I don't suppose anyone could assist me with the following problem (noted in the url): http://1337.is/~gaulzi/tex2png/view.php?png=201103301610252648.png
and if you are familiar with latex, then u can use this http://1337.is/~gaulzi/tex2png
to convert from tex2png... if you like that better
Stacey Warren - Expert brainly.com
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What is the path C1?
the parametrization that is given, is used for the path C1
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what course is it?
im not sure what the english name for it is but if i translate it correctly it is Mathematical Analysis II
ok, where are you? It has been a while since I did path integral
do you know the conservative vector field?
well I think I can do it, but you need to know the "fundamental theorem of line integrals"
let \[P=2xsiny \implies \partial P/\partial y=2xcosy\]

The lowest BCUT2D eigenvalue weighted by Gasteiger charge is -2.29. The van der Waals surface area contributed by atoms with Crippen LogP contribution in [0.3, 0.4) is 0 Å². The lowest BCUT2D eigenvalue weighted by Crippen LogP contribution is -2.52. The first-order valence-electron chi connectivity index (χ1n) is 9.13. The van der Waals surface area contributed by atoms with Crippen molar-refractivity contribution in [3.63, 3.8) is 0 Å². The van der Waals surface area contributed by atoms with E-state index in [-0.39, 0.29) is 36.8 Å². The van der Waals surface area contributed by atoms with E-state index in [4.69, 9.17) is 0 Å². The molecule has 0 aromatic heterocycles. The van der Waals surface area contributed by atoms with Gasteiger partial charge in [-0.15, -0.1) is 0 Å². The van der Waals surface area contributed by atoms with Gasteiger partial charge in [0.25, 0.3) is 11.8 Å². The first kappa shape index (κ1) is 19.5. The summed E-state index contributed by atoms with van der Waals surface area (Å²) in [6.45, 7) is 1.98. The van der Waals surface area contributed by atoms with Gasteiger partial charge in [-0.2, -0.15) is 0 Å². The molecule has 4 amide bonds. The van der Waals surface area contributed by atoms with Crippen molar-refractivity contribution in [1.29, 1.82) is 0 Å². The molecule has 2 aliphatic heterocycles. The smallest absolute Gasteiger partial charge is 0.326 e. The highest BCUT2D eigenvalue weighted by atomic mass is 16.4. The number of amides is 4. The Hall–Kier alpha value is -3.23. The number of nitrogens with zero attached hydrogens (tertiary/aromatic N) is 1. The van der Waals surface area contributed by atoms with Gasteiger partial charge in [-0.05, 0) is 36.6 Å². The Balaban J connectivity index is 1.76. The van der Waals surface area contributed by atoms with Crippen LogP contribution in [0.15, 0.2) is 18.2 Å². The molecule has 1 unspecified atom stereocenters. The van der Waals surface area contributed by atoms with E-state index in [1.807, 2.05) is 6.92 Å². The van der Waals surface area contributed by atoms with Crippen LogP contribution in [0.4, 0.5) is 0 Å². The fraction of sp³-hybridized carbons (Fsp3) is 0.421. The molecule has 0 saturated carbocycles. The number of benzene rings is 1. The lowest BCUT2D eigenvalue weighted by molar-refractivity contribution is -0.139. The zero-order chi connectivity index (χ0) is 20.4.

and \[Q=x^2cosy-3y^2 \implies \partial Q/\partial x=2xcosy\]
we can see that the partial derivatives are the same, which means that the function is conservative (by the test of a conservative field), and there exist, by definition a potential function Φ such that:
\[\partial \phi/ \partial x =P \rightarrow (1) , \partial \phi/\partial y = Q \rightarrow (2)\]
integrate (1) with respect to x, you get:
to find g(y), we differentiate equation (3) w.r.t y, we get:
\[\partial \phi/ \partial y=x^2cosy +g'(y) \rightarrow (4)\]but this should be the same as Q (as we said above), that's
\[x^2cosy+g'(y)= Q =x^2cosy -3y^2 \implies g'(y)=-3y^2\]
then g(y)= -y^3+c ( we can take c to be zero )
substitute g(y)=-y^3 in equation (3),
from r(t) in your question we have two parameter functions,
x(t)=tcost , y(t)=t^2sint..
by the fundamental theorem of line integrals, the value of the integral
I=Φ(B)-Φ(A), where in our case, B=(x(2pi),y(2pi)), A(x(0), y(0))
\[x(2\pi)=2\pi , y(2\pi)= 0 , x(0)=0, y(0)=0\]
\[Φ(2\pi,0)= 0 , Φ(0,0)=0\]
the value of the line integral over C1 is
the result does not seem right to me :( .. but that's what I got